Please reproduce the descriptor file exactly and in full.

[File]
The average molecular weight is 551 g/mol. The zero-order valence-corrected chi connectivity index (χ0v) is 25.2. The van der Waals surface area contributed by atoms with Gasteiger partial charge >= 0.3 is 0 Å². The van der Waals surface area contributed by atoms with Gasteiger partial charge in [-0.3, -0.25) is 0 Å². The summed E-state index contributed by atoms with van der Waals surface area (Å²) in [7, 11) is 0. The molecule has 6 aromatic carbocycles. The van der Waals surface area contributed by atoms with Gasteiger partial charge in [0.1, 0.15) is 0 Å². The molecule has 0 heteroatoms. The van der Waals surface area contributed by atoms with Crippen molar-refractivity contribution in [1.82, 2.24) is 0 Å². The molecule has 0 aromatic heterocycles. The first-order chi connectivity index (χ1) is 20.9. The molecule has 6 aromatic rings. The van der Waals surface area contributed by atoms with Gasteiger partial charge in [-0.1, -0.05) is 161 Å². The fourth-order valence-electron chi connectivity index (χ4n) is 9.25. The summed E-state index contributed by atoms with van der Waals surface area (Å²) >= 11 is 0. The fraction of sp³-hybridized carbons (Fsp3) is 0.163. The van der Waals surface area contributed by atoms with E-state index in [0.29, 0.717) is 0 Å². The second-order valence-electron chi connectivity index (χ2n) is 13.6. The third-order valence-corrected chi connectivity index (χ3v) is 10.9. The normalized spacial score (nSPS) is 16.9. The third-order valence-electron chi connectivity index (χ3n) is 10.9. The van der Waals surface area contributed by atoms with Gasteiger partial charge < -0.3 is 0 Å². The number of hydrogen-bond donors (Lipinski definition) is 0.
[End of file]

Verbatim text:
The average molecular weight is 551 g/mol. The zero-order valence-corrected chi connectivity index (χ0v) is 25.2. The van der Waals surface area contributed by atoms with Gasteiger partial charge >= 0.3 is 0 Å². The van der Waals surface area contributed by atoms with Gasteiger partial charge in [-0.3, -0.25) is 0 Å². The summed E-state index contributed by atoms with van der Waals surface area (Å²) in [7, 11) is 0. The molecule has 6 aromatic carbocycles. The van der Waals surface area contributed by atoms with Gasteiger partial charge in [0.1, 0.15) is 0 Å². The molecule has 0 heteroatoms. The van der Waals surface area contributed by atoms with Crippen molar-refractivity contribution in [1.82, 2.24) is 0 Å². The molecule has 0 aromatic heterocycles. The first-order chi connectivity index (χ1) is 20.9. The molecule has 6 aromatic rings. The van der Waals surface area contributed by atoms with Gasteiger partial charge in [-0.1, -0.05) is 161 Å². The fourth-order valence-electron chi connectivity index (χ4n) is 9.25. The summed E-state index contributed by atoms with van der Waals surface area (Å²) >= 11 is 0. The fraction of sp³-hybridized carbons (Fsp3) is 0.163. The van der Waals surface area contributed by atoms with E-state index in [0.29, 0.717) is 0 Å². The second-order valence-electron chi connectivity index (χ2n) is 13.6. The third-order valence-corrected chi connectivity index (χ3v) is 10.9. The normalized spacial score (nSPS) is 16.9. The third-order valence-electron chi connectivity index (χ3n) is 10.9. The van der Waals surface area contributed by atoms with Gasteiger partial charge < -0.3 is 0 Å². The number of hydrogen-bond donors (Lipinski definition) is 0.